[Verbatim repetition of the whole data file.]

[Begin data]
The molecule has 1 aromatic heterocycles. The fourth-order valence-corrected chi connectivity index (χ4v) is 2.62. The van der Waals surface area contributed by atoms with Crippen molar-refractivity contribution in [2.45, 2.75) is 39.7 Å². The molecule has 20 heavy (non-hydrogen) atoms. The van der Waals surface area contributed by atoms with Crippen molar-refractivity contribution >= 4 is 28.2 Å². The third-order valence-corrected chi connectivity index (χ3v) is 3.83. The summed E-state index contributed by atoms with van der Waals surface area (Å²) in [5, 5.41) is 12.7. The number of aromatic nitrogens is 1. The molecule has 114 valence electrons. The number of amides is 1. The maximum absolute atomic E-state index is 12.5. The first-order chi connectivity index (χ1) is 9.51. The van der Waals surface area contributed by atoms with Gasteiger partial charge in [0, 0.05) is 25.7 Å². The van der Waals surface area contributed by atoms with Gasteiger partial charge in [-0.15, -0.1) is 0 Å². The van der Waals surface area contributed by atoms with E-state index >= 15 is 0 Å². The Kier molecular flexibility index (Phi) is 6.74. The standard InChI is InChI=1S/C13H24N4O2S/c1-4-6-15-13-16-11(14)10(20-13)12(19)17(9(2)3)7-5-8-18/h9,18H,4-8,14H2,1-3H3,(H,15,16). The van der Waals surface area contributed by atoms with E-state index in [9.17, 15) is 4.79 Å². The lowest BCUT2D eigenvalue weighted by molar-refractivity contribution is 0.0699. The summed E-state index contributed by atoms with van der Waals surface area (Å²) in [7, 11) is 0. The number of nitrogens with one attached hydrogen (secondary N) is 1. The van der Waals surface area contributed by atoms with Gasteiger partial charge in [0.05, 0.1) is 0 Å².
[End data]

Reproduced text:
The molecule has 1 aromatic heterocycles. The fourth-order valence-corrected chi connectivity index (χ4v) is 2.62. The van der Waals surface area contributed by atoms with Crippen molar-refractivity contribution in [2.45, 2.75) is 39.7 Å². The molecule has 20 heavy (non-hydrogen) atoms. The van der Waals surface area contributed by atoms with Crippen molar-refractivity contribution >= 4 is 28.2 Å². The third-order valence-corrected chi connectivity index (χ3v) is 3.83. The summed E-state index contributed by atoms with van der Waals surface area (Å²) in [5, 5.41) is 12.7. The number of aromatic nitrogens is 1. The molecule has 114 valence electrons. The number of amides is 1. The maximum absolute atomic E-state index is 12.5. The first-order chi connectivity index (χ1) is 9.51. The van der Waals surface area contributed by atoms with Gasteiger partial charge in [0, 0.05) is 25.7 Å². The van der Waals surface area contributed by atoms with Gasteiger partial charge in [-0.15, -0.1) is 0 Å². The van der Waals surface area contributed by atoms with E-state index >= 15 is 0 Å². The Kier molecular flexibility index (Phi) is 6.74. The standard InChI is InChI=1S/C13H24N4O2S/c1-4-6-15-13-16-11(14)10(20-13)12(19)17(9(2)3)7-5-8-18/h9,18H,4-8,14H2,1-3H3,(H,15,16). The van der Waals surface area contributed by atoms with E-state index in [9.17, 15) is 4.79 Å². The lowest BCUT2D eigenvalue weighted by molar-refractivity contribution is 0.0699. The summed E-state index contributed by atoms with van der Waals surface area (Å²) in [7, 11) is 0. The number of nitrogens with one attached hydrogen (secondary N) is 1. The van der Waals surface area contributed by atoms with Gasteiger partial charge in [0.05, 0.1) is 0 Å².